My own interest in the early governors – specifically Grey, Browne, Bowen and Normanby – began exactly 50 years ago when I started researching and writing about our 19th-century politics and politicians. I admit to being still more interested in them than in any of their successors, with whom my contact has been minimal. My moderate republicanism has been sustained by intellectual conviction rather than any visceral dislike of monarchies inherited from Irish and Highland Scots forebears, but I got much youthful amusement from socially ambitious friends’ agonising about whether or not they would be invited to governors’ balls. Generally though, I took little interest in gubernatorial comings and goings – though back then it was not easy to ignore them. I recall vividly Freyberg’s curiously high-pitched voice calling goodbye as he left Christchurch Boys’ High’s assembly hall; Lord Cobham attended with formal vice-regal ceremony one of my early professional oratorio performances (personally significant because it was the first time I sang with the New Zealand National Orchestra); and Alex McLintock and I ritually drank Norrie’s health with Old Grouse in Bellamy’s (reputed to be the only bar in the country allowed to stock Sir Willoughby’s favourite malt in those days of ferocious import restrictions) when I presented my monthly research reports to him at Parliament. My 25 years in Britain passed in innocent ignorance about the new generation of governors-general, and since my return I have not shaken a vice-regal hand or exchanged words – although I enjoyed Dame Cath’s garden party for artists involved in the 1992 International Festival of the Arts, oblivious of the background ructions between Dame Cath and her staff about the request on our invitations for “neat dress” (see p329).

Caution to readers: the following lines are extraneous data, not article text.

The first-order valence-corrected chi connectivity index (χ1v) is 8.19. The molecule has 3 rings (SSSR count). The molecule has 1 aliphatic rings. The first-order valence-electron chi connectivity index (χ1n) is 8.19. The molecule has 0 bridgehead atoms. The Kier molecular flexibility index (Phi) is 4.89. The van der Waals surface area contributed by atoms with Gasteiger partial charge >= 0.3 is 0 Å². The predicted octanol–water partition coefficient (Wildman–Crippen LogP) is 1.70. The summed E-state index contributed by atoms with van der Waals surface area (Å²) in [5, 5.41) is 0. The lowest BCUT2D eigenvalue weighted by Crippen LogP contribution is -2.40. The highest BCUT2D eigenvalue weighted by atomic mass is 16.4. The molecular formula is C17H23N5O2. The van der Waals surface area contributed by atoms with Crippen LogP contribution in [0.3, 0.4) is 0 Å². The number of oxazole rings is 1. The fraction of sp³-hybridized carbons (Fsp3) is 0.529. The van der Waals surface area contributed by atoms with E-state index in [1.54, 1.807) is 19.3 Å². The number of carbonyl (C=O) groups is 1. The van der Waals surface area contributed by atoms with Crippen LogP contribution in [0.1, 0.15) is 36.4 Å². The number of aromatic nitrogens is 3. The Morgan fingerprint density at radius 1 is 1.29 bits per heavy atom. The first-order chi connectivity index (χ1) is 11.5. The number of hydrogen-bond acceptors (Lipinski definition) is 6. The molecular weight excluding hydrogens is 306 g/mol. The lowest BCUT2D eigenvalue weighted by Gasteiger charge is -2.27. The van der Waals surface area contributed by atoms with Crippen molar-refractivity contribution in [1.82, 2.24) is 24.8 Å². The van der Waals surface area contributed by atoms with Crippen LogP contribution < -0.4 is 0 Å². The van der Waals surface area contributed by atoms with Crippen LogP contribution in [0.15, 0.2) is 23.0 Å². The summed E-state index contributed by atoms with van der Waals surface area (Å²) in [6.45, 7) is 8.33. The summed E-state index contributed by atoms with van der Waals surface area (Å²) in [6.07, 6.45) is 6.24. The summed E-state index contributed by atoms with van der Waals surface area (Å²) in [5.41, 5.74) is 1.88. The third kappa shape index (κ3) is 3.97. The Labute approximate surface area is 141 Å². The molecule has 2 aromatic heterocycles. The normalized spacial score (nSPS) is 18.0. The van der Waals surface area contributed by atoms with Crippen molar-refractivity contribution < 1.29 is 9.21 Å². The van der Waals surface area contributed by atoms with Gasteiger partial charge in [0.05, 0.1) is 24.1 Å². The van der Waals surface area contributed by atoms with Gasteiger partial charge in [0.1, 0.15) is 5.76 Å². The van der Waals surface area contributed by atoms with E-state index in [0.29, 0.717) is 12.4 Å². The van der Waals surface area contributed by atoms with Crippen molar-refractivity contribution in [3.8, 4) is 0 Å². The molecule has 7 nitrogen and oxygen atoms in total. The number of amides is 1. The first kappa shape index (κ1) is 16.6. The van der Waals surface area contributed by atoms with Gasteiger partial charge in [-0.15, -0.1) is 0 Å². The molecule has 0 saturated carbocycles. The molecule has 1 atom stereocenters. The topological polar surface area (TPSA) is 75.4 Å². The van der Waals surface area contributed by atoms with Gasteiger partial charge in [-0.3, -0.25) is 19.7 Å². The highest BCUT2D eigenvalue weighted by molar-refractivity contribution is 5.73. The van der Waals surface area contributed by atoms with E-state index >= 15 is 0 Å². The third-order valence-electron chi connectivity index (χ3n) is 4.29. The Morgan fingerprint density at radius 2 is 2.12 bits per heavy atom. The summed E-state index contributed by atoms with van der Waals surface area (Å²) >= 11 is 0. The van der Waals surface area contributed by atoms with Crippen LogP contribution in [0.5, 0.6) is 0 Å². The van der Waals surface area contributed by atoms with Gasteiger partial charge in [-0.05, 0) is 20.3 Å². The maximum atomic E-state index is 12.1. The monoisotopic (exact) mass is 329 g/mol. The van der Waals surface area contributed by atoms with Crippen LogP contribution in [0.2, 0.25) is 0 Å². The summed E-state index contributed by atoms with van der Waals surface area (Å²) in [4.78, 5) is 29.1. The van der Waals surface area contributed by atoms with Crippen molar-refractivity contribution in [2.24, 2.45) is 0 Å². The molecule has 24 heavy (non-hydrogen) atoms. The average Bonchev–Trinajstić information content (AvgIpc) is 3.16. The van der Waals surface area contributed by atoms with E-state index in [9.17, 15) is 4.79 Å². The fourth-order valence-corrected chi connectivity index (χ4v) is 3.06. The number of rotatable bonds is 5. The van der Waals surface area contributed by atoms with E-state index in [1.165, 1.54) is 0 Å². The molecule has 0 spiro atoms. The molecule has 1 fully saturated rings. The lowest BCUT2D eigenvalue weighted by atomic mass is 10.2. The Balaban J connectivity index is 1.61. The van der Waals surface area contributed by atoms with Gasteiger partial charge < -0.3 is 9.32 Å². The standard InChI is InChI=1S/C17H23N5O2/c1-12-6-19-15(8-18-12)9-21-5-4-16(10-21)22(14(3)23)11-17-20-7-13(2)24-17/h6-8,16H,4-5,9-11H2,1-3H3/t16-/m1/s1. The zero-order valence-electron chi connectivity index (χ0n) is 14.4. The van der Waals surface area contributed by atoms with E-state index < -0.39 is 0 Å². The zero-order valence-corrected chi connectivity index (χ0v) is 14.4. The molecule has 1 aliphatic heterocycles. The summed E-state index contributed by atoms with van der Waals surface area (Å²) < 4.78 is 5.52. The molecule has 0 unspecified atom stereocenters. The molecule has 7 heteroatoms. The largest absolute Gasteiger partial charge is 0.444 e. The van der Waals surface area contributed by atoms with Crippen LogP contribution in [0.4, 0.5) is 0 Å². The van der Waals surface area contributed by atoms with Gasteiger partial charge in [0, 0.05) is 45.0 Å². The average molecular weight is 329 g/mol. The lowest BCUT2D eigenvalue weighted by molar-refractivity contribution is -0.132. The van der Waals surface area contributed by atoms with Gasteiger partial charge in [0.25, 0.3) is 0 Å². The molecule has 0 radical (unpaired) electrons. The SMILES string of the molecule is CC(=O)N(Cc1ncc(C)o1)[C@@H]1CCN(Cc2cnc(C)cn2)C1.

McLean provides characteristically lively pen-portraits and summarises the careers of each of the men and women who have filled a frequently scorned office: from George Gipps, the Governor of New South Wales who never set foot here, to Sylvia Cartwright and (glancingly) Anand Satyanand. All is as skilfully written as one might wish, and the author’s invariably good-natured judgements are as balanced and fair as is possible with any group of historical characters. Some have been mildly and amiably eccentric but not many seem to have been either engaging or of particular ability. Few seem more admirable in retrospect than Lord Ranfurly, and the account of his handling of the Gilbertian dispute about precedence between Chief Justice Stout and Premier Seddon – each at his most absurd – is a gem.